Back to drawing board for autism body

2013-06-03 11:01

Autism South Africa will go back to the drawing board after its controversial awareness campaign was hastily withdrawn last week, Autism South Africa (ASA) national director Jill Stacey has said.

“I felt sick to the stomach how this has gone,” said Stacey today.

The organisation was rounded on by carers of people with autism and forced to completely withdraw its campaign last week.

The first leg of the campaign featured lamp post posters with statements such as “Autism is for violent people”, and it caused an outcry.

Now its website also features a special pop-up with “sincere apologies to all those who have been highly offended”.

Stacey said the myths they used to attract attention were based on information gleaned from research on how the “man in the street” sees autism.

The next stage of the campaign would have been to move on to the positive side of the campaign, which included a television advertisement, where these myths would be dispelled.

“So few people out there know what autism is. If it doesn’t affect them they don’t read about it,” she said.

She explained that ASA’s creative company believed that the organisation needed to shock people to make them read about autism, as previous softer campaigns had not been successful in raising awareness.

She had had her doubts about the campaign, she said, believing that the message directing people to ASA’s website should have been at least a third the size of the poster, so that people could see that the myth was wrong.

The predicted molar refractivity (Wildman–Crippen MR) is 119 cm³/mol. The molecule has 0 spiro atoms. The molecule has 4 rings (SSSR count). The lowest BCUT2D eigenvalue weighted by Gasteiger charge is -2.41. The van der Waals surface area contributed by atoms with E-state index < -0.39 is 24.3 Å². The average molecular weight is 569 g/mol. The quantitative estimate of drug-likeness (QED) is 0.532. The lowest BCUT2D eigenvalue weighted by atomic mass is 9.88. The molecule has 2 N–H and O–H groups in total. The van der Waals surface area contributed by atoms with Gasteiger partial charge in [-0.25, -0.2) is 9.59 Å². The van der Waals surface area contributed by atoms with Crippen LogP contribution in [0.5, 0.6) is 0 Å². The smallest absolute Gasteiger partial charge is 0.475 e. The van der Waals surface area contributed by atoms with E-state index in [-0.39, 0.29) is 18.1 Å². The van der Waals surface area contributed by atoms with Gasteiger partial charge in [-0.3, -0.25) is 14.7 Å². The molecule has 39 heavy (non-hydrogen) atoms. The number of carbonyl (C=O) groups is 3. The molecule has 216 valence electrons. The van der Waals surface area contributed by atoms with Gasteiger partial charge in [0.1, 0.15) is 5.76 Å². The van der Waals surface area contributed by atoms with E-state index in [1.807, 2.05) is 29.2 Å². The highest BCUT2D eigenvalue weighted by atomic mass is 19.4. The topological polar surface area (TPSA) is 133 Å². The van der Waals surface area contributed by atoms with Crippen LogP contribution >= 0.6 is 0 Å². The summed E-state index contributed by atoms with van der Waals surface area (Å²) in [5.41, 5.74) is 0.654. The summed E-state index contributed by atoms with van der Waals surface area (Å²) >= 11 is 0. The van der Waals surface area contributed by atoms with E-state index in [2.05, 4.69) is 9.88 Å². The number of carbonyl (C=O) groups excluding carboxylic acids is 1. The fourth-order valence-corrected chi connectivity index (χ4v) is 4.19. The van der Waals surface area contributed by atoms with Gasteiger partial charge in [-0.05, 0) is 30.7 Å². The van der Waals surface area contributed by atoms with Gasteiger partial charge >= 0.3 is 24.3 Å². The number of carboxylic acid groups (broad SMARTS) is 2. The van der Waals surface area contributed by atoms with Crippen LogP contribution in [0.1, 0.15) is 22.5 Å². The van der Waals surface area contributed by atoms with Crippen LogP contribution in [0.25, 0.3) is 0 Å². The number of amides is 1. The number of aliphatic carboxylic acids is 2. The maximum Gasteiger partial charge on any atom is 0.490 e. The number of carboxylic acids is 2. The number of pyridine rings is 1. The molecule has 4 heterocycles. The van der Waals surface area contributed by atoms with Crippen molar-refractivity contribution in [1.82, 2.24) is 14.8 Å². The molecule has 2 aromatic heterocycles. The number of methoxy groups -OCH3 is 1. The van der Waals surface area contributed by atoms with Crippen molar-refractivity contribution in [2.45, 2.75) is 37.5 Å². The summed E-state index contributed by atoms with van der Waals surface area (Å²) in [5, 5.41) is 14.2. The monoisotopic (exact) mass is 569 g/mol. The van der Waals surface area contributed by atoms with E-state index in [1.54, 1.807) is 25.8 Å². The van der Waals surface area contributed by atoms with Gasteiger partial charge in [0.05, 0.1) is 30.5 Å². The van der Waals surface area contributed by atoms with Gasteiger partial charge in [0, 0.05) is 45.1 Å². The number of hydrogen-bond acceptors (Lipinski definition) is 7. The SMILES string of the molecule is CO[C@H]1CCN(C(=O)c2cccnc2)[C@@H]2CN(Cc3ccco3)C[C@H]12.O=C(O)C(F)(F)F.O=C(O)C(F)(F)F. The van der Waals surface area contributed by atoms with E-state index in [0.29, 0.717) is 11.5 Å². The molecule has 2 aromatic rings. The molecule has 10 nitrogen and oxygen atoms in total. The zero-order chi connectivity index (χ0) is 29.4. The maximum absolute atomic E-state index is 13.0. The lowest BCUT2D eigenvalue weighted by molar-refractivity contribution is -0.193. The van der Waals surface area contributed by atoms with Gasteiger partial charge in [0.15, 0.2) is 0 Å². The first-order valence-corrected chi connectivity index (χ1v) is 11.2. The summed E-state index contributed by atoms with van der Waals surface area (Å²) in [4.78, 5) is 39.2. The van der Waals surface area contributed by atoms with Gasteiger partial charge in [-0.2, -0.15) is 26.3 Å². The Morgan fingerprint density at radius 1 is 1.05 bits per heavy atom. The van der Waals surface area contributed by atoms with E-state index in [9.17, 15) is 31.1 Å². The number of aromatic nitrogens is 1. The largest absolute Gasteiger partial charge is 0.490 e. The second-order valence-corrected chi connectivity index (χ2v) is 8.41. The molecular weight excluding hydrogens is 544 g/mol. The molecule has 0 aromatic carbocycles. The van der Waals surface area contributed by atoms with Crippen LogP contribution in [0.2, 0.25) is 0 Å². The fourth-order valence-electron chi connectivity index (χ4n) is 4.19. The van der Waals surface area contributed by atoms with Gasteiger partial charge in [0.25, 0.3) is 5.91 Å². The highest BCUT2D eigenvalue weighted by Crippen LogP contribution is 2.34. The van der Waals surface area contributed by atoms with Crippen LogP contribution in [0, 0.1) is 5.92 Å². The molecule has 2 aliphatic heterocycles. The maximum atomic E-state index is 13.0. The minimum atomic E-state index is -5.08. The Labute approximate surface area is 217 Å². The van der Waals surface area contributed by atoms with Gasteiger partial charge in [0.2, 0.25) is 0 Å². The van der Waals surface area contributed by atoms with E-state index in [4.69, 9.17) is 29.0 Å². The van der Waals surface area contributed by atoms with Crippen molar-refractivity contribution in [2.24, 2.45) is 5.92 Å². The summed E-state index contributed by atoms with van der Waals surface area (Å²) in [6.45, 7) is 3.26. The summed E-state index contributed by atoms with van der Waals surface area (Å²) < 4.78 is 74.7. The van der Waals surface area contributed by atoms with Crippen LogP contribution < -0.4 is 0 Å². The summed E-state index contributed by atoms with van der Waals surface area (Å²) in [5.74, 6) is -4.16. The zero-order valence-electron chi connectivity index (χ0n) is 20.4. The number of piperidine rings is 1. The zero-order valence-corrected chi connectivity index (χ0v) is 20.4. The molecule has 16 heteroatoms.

“The big mistake has been that the ‘no this is not the truth’ message was out of proportion,” said Stacey.

Before the campaign started, ASA informed members of their intentions.

They had wanted to create awareness of the complex condition because it did not have external signs, like a hearing aid or a calliper, which showed the world a person had a medical condition.

Because people with autism had heightened senses, they could be the children who dropped to the ground screaming when a shopping centre was very noisy. People around them called them badly behaved, and complained that their parents were not controlling them, said Stacey.

40% of people with autism could not speak, because part of their brain interpretation was missing, and people with autism also battled to understand other people’s emotions. So, when people spoke to them and they did not reply, people thought they were being rude.

They were “totally underestimated” by the public and in films they were depicted either as highly intelligent people, as in the movie Rain Man, or as people who were banging their heads, spinning, and rocking.

The rocking, explained Stacey, was to focus on something to block out the heightened sensory input of the world.

Withdrawing the advertisement had not cost the organisation money because the creative agency, House of Brave, and two other companies that assisted – Mediacom and Wetpaint – donated all their services, including billboards and artwork.

Everything had been withdrawn, except for one advertisement in a magazine that had already gone to print.

Stacey said that besides the complaints, she had received some messages of support for what the campaign was trying to achieve.

In the meantime, ASA and the agency would regroup and plan the way ahead.

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